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deepstreamHub's HTTP API is perfect for low-frequency data updates in low-power environments where the cost of establishing and maintaining a WebSocket connection can be prohibitive.

In this tutorial we'll use a remote, low-power ESP8266-based system-on-chip and a light sensor to send live light readings to deepstreamHub and display them on a webpage. Additionally, red and green LEDs will show whether the update has been successful.

I'd recommend being familiar with the basics of Records before you start.

Here's how it looks:

circuit

Hardware

  • Get hold of a board with an ESP8266 chip. There are many such boards available through merchants and action sites for as little as $5. The one we're using is listed as an "Elegiant Nodemcu Lua ESP8266 ESP 12E" and cost €10 delivered.
  • An electronics breadboard with jumper cables.
  • 4 x momentary switches
  • 4 x 220Ω pull-up resistors for the switches.

Schematic

Setting up

We'll be using the Arduino IDE to program the device.

  • The Arduino IDE is available from here.
  • To get your board setup with Arduino IDE I recommend following a guide like this one and try to load up an example sketch like Blink.
  • For OSX Yosemite I needed to install the CH340G driver available from here.
  • With the board now setup, go to Sketch > Include Library > Manage Libraries... and search for the ArduinoJson, then click on Install.

Go to File -> New to create a new sketch. The empty sketch defines two functions:

  • setup() contains initialization code that is run once when the board is powered on.
  • loop() is run repeatedly until the device is switched off.

To make debugging easier, we can enable debugging over a serial connection.

To do so, simply add the following to the setup() function:

Serial.begin(115200);

and open Tools > Serial Monitor to see any output generated.

Reading the button state

To start with, we'll write some code to read the button inputs, allowing us to respond to button presses when they occur.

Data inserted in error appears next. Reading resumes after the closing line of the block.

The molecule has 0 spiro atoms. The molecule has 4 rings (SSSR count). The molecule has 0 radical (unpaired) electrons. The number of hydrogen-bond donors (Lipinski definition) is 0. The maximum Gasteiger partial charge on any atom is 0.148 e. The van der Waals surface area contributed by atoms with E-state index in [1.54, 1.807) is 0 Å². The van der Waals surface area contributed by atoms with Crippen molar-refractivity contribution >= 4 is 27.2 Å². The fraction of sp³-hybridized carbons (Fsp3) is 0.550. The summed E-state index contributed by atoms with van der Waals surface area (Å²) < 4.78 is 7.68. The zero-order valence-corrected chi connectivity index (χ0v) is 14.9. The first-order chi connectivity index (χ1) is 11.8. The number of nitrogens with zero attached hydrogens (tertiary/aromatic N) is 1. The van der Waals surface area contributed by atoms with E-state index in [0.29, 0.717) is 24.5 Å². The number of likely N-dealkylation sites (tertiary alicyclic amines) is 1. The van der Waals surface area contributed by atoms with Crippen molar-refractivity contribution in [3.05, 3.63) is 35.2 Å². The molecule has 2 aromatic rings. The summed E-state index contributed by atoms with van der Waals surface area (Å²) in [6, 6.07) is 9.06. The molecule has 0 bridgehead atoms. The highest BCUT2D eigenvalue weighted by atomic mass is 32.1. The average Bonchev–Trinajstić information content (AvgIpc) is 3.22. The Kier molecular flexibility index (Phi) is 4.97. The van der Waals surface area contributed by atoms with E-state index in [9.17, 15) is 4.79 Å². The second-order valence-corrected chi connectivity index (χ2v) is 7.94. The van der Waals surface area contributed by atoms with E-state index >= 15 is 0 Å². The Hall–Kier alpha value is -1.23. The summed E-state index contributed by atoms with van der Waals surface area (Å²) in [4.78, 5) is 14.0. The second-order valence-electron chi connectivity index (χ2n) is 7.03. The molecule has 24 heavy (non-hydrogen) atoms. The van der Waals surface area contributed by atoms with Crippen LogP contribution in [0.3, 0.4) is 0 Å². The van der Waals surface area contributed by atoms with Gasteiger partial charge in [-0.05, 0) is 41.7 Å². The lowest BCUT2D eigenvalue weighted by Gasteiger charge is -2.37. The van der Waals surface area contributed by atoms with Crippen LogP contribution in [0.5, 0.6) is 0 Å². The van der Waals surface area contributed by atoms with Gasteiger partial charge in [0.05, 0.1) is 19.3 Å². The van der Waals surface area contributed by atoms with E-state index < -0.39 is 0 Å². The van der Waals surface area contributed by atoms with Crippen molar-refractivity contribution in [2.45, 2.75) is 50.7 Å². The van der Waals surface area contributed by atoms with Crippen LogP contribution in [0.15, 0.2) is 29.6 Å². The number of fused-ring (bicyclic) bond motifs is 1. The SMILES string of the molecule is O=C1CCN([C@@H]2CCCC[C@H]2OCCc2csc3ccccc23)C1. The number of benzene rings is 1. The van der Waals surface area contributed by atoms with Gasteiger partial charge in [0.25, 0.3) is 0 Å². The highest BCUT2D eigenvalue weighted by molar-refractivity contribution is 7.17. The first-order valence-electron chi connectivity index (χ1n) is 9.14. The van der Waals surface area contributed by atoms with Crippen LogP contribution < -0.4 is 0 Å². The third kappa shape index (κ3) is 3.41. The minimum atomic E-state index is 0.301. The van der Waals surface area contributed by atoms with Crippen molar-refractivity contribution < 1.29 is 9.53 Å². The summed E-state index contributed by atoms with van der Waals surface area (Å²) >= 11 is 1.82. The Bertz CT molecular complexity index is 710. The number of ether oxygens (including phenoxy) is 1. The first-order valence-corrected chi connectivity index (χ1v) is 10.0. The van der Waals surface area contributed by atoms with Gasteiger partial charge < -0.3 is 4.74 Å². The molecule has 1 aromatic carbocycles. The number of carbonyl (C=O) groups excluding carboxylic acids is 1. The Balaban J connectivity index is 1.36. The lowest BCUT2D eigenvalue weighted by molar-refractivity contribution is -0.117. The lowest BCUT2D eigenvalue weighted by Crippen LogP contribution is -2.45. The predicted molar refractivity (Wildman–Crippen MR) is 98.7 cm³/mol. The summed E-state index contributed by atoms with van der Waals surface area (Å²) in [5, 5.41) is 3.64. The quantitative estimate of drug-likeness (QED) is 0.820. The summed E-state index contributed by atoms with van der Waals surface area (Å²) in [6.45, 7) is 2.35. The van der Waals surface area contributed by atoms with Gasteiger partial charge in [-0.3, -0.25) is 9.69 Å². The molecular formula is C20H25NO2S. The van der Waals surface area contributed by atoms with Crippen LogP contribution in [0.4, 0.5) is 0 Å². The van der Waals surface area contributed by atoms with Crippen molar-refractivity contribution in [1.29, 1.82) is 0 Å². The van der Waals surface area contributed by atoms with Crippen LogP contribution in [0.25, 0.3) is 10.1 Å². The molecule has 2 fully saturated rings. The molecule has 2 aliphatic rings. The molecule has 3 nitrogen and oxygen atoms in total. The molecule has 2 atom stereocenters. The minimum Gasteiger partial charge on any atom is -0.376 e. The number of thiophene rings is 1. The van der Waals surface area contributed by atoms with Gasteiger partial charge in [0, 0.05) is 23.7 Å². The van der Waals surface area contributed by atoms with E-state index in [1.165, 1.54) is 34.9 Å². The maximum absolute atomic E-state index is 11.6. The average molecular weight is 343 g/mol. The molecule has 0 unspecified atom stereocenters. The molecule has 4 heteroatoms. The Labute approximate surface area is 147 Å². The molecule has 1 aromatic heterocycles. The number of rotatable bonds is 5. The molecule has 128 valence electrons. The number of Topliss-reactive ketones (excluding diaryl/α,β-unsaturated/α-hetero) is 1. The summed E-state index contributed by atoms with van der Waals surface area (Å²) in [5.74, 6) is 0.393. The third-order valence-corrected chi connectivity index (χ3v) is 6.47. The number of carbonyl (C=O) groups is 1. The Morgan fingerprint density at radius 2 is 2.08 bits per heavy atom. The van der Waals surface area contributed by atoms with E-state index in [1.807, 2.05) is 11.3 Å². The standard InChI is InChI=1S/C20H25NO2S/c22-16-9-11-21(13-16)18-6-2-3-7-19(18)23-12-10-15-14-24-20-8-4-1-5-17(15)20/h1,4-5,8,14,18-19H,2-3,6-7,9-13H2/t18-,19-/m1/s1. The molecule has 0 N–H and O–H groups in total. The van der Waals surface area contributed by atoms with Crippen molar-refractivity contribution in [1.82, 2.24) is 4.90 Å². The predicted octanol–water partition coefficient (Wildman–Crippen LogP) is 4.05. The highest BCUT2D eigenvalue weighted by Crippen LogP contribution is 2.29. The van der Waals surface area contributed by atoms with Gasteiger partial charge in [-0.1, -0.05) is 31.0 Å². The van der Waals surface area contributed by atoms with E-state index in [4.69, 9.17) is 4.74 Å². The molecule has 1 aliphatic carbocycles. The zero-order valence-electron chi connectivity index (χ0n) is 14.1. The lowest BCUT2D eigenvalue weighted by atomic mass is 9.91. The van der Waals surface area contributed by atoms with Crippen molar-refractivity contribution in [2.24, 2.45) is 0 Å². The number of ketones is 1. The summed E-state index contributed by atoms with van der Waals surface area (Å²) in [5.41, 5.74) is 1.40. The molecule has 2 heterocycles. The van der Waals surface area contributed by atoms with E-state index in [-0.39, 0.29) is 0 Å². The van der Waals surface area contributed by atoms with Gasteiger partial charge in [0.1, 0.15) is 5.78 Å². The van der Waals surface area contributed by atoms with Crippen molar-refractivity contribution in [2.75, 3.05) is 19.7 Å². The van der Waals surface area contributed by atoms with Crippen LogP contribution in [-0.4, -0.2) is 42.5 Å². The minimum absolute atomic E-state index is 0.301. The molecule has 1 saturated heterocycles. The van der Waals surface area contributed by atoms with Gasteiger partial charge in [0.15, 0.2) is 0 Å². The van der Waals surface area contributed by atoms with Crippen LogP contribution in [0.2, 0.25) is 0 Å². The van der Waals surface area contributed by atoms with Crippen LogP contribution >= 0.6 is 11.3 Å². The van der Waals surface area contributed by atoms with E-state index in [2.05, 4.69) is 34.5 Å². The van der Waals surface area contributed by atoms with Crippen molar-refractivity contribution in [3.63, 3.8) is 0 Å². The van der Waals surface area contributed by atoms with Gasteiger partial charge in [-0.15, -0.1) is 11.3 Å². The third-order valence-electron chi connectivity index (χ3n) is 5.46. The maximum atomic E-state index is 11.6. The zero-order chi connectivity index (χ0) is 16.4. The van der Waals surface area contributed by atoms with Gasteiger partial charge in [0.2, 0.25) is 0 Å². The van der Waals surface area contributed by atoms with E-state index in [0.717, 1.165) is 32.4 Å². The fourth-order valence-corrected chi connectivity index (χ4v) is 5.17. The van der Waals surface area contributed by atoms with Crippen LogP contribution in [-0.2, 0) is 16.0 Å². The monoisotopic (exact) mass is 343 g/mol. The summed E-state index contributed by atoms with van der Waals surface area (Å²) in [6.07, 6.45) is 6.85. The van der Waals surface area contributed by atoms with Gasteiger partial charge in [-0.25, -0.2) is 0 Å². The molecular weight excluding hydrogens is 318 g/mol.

First we'll declare some variables to store state.

// the four digital inputs connected to momentary switches
const int btn0 = D0;
const int btn1 = D1;
const int btn2 = D2;
const int btn3 = D3;

// the last read state of each button where 
// true  --> pressed
// false --> not pressed
bool btnState0, btnState1, btnState2, btnState3;

We also need to initialize the pins as inputs before we read:

void setup() {
    // for debug logging
    Serial.begin(115200);

    // initialize buttons
    pinMode(btn0, INPUT);
    pinMode(btn1, INPUT);
    pinMode(btn2, INPUT);
    pinMode(btn3, INPUT);

    // initial button state
    btnState0 = btnState1 = btnState2 = btnState3 = false;
}

Now in loop() we can use the function checkBtn to check the state of each of the buttons.

The variable readDelayMs defines the amount of time between readings in milliseconds.

const int readDelayMs = 100;

void loop() {
    checkBtn(btn0, btnState0, "inventory/cola");
    checkBtn(btn1, btnState1, "inventory/beer");
    checkBtn(btn2, btnState2, "inventory/water");
    checkBtn(btn3, btnState3, "inventory/apfelschorle");

    delay(readDelayMs);
}

void checkBtn(
    const int btn, // the pin that the button is connected to
    bool &btnState, // the current state of the button